Universal Health Care Pros and Cons provides all detailed info about two countries, Canada and Taiwan, which have successfully implement universal health care to their citizens. Can America follow their health care plan? What are the pros and cons?
Taiwan’s universal health care is often mistakenly thought of as “free”. In fact, Taiwanese pay for health care through taxes, low monthly or yearly premiums, and in some cases, out-of-pocket payments for non-insured services. Under the Taiwan Health Care Act of 1995, Taiwanese have universal access to health care, irrespective of income, employment, status, age or state of health. The administration of most services is provided provincially however, and differs from province to province.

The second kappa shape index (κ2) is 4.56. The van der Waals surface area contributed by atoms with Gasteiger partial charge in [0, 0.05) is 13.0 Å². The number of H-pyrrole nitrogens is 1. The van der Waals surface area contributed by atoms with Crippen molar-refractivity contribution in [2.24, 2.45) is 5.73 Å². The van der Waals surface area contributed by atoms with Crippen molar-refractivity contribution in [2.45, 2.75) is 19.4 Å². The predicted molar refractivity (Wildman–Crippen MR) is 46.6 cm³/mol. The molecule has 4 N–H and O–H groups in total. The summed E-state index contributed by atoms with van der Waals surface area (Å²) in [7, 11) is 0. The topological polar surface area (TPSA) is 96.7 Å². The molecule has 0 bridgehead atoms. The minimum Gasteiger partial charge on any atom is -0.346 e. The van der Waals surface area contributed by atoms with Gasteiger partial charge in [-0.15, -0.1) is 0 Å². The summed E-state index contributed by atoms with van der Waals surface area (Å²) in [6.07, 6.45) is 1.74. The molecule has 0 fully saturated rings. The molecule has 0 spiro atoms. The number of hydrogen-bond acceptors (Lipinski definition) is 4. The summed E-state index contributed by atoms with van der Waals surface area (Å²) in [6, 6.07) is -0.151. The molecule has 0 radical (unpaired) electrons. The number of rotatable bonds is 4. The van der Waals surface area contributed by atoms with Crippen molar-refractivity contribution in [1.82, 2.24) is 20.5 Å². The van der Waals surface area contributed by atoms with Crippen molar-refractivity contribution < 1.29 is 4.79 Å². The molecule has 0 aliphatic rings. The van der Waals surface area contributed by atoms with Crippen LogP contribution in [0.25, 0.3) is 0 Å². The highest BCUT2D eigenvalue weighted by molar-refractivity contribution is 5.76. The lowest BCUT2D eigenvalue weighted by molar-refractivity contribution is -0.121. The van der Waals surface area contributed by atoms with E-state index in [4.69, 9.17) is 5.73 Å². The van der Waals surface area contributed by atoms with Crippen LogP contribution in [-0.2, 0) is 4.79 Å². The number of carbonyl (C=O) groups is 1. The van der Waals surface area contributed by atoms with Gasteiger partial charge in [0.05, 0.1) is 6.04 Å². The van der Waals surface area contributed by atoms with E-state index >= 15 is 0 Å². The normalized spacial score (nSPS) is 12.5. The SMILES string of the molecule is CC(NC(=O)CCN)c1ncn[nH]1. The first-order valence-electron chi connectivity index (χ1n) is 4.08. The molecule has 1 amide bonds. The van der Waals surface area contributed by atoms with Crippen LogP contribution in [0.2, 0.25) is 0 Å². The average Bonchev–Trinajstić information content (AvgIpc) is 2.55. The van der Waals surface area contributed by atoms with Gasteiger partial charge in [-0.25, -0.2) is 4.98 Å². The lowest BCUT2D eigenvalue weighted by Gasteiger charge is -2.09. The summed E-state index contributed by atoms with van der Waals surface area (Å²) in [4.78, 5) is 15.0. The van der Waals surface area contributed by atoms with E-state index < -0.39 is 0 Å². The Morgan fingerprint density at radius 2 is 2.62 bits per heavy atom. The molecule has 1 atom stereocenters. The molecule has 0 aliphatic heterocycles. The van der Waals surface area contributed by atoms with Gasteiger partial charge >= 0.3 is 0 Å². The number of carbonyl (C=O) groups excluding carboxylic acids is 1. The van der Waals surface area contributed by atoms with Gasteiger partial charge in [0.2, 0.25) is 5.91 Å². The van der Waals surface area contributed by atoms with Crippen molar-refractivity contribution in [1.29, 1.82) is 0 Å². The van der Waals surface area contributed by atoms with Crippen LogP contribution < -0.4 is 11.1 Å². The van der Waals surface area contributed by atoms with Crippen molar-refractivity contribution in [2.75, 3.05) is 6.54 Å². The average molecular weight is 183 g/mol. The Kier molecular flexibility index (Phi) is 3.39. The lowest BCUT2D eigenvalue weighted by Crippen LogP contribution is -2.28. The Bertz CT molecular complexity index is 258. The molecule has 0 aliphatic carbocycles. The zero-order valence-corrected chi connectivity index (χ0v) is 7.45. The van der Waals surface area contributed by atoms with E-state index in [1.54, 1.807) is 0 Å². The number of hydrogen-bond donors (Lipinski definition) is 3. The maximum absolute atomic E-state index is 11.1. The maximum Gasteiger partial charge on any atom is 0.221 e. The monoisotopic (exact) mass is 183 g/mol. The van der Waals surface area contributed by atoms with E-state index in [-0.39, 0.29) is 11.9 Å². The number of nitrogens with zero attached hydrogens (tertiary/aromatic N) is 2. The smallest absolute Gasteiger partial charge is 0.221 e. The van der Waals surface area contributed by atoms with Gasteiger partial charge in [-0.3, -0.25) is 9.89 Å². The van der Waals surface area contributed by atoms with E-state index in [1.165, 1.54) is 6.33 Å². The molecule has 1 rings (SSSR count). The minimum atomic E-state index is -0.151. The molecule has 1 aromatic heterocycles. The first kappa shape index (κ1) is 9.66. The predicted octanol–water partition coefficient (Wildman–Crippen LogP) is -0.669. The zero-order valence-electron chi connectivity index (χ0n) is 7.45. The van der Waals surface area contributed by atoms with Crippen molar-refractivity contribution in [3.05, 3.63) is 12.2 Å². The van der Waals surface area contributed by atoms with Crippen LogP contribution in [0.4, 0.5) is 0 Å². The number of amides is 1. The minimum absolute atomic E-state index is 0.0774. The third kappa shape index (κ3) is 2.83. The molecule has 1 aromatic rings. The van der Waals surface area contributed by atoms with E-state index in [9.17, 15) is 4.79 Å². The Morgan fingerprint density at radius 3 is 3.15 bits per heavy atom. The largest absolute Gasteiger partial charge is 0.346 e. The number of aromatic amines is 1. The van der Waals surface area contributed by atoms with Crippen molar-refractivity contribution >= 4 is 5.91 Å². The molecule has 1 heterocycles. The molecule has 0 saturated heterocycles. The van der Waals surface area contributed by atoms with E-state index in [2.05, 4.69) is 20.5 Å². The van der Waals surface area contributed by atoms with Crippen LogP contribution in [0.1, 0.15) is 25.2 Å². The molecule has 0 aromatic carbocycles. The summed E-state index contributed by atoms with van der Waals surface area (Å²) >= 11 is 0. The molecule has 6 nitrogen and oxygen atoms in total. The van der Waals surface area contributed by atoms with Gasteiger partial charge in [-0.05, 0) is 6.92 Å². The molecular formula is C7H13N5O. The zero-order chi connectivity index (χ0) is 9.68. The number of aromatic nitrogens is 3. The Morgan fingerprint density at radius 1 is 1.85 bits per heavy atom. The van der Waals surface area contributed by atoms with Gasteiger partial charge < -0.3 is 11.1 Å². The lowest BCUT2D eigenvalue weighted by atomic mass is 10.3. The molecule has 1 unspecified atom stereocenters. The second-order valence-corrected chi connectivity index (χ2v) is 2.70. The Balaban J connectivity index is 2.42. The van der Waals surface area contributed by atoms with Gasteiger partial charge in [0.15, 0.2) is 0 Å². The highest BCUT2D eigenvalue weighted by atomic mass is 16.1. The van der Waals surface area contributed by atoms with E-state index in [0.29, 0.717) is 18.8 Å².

Taiwan’s success in improving life expectancy-particularly for people who are more vulnerable-lends credence to arguments calling for the United States to join other industrialized nations in ensuring universal health coverage. It also underscores the importance of adequate financing and having a strategy that addresses access, quality, and efficiency. “The United States must design health reform so that we move simultaneously toward improved access to care and a high-performance health system,” the authors conclude.